Murdoch: iPad May Save Newspapers

Illustration for article titled Murdoch: iPad May Save Newspapers

Rupert Murdoch is in love with the iPad. It's not hardware. It's not the software. It IS THE FUTURE!. The future of newspapers, he says. Well, Rupert, here's some news for you: The WSJ iPad app sucks kangaroo balls.


Other pearls by Rupert:

I'm old, I like the tactile experience of the newspaper, (but) if you have less newspapers and more of these, that's OK. It doesn't destroy the traditional newspaper, it just comes in a different form.

No, you are wrong. The medium defines the presentation of the content, which is the reason why your publication in the iPad sucks so much. Because the WSJ has tried to apply print concepts into a touch platform, using the wrong formats and adding no advantages. But don't worry: The New York Times nad most publications out there are really bad too. Not as bad, but really bad.

The iPad does have the potential to save newspapers, but not the way you are doing it. [The Australian]



This is starting to piss me off.


All this talk about the iPad has the potential to do this and the iPad can be used in so many ways that and when there's an app for this and when there's an accessory for that...

Tablets had 'potential' years ago. Some of it came to fruition (fields such as medical, educational, vertical environments), some of it didn't (natural input, unhindered mobility). Part of the problem was the hardware. We now have the technology to make the hardware fit our needs. Part of the problem was the software. The implementation of software, interfaces and methods of interaction were simply shoehorned attempts from a completely different (and therefore inappropriate) mindset. We now have the creative thinking and open-minded approach to support tablets and their hardware.

So where is it all? The hardware evolved - better screens, batteries and internal components have made the underpowered, short-living bricks of frustration-packaged dreams of yesteryear blossom into svelte, powerful and capable machines with the longevity to keep up.

So where are they? Fujitsu has been a leader in the slate market, and their latest offerings are still the fragile balance of components that make too many compromises. Is the iPad any different? It has the longevity of a truly mobile device, but pays for it in performance (OK so it's no wimp, but no multitasking? No Flash support? Weren't tablets supposed to get better at doing the things other computers were already good at? Yes, the device has a different mindset, but reminds me of an Ottoman march: two steps forward, one step back). It has the svelte build of an ultraportable, but lacks the capacity to interface with other things of portable nature (USB storage? hello?). In all honesty, my biggest hope for the past few years of Apple Tablet Rumor Wishlists has been what I would have considered a quantum leap in hardware: a multitouch touchscreen that senses proximity. You know, things like hovering. Kinda like the way you do when you're deciding on which color pen to write with, which topping you want on your pizza, which button you're thinking of clicking...

So it's up to the software. The biggest hurdle thus far has been interfacing with natural input devices. My aforementioned proposal for proximity-aware touchscreens would have brought great new possibilities on this front as well. Instead, we have yet again a desktop OS shoehorned into something that defies the 'top of a desk' metaphor (Windows 7, with bigger buttons and multitouch, sometimes), or a 'bigger is better' implementation of a miniscule OS designed for pocketable devices, in accordance with their hardware and capabilities (iPhone OS, the name says it all). So there will be apps, and dongles, and cradles and developers will fall head-over-heels with the SDK to bring us more 'apps' and what was that? Oh yes, we used to call them programs. When they were programs, they cost a bit more money, but they either did what we wanted or they vanished into oblivion. Half-assery was not tolerated. So why is it that when we call them 'apps' it's OK? Does the WSJ, the NYT et. al. lack the funding to 'be all they can be'? In software, if V1 is crap, people don't wait for V2, they go to a competitor. Yes, the app store has a gajillion competitors, and they're all cheap. But they compete in an environment that is an enemy to competition. Rules, limitations, replications... That's not how we got as far as we have, and can't be how we take things to the next level. Sure there's an app for this, yes there's an app for that, but no, you can't do this AND that. It's this OR that. If we let you have your cake AND eat it, you'll have to eat very slowly, and we decided against it because it detracts from the cake-eating experience. There is no experience in a cake if you can only 'have' it, and can not 'eat' it.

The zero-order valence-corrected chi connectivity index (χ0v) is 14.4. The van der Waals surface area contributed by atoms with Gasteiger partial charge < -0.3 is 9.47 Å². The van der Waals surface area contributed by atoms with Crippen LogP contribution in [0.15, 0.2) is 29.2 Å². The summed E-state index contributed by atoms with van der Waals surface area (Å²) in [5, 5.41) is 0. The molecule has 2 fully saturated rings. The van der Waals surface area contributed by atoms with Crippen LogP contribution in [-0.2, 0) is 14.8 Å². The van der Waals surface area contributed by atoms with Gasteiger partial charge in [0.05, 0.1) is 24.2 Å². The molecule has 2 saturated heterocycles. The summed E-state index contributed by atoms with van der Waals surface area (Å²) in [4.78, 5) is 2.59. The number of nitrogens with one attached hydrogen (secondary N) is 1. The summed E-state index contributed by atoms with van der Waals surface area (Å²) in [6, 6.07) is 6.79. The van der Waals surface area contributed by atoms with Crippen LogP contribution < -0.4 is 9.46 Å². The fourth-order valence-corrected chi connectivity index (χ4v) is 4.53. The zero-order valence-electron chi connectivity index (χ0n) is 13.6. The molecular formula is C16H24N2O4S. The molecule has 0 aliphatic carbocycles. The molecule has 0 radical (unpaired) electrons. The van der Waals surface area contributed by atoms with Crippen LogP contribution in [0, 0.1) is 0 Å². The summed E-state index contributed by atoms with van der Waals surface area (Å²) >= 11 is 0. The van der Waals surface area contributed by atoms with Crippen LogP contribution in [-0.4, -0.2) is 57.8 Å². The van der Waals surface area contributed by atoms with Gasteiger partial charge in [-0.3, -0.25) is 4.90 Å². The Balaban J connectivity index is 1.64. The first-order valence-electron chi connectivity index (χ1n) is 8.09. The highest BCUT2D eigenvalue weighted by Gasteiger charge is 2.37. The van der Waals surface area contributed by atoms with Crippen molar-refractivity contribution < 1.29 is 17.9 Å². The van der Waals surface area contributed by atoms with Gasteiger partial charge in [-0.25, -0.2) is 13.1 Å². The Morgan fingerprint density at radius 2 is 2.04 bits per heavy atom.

We need a tablet war like we need free ice cream. You may not get everything at once, and you may not get it right the first time, but you absolutely can't lose with free ice cream. And when it comes to tablets, the more the merrier. I say bring it. Don't be intimidated by some fruity company with a cult of endoctrined followers. Stop sitting on your wares, trying to play catch-up behind closed doors. You can't catch up if you never enter the race. So what if the tablet wars V2 is a rerun of the tablet emergence V1 from a decade ago. The sky's the limit, and so far we've only climbed the first few steps, nobody's high enough to get hurt if they fall.


Glad I got that off my chest.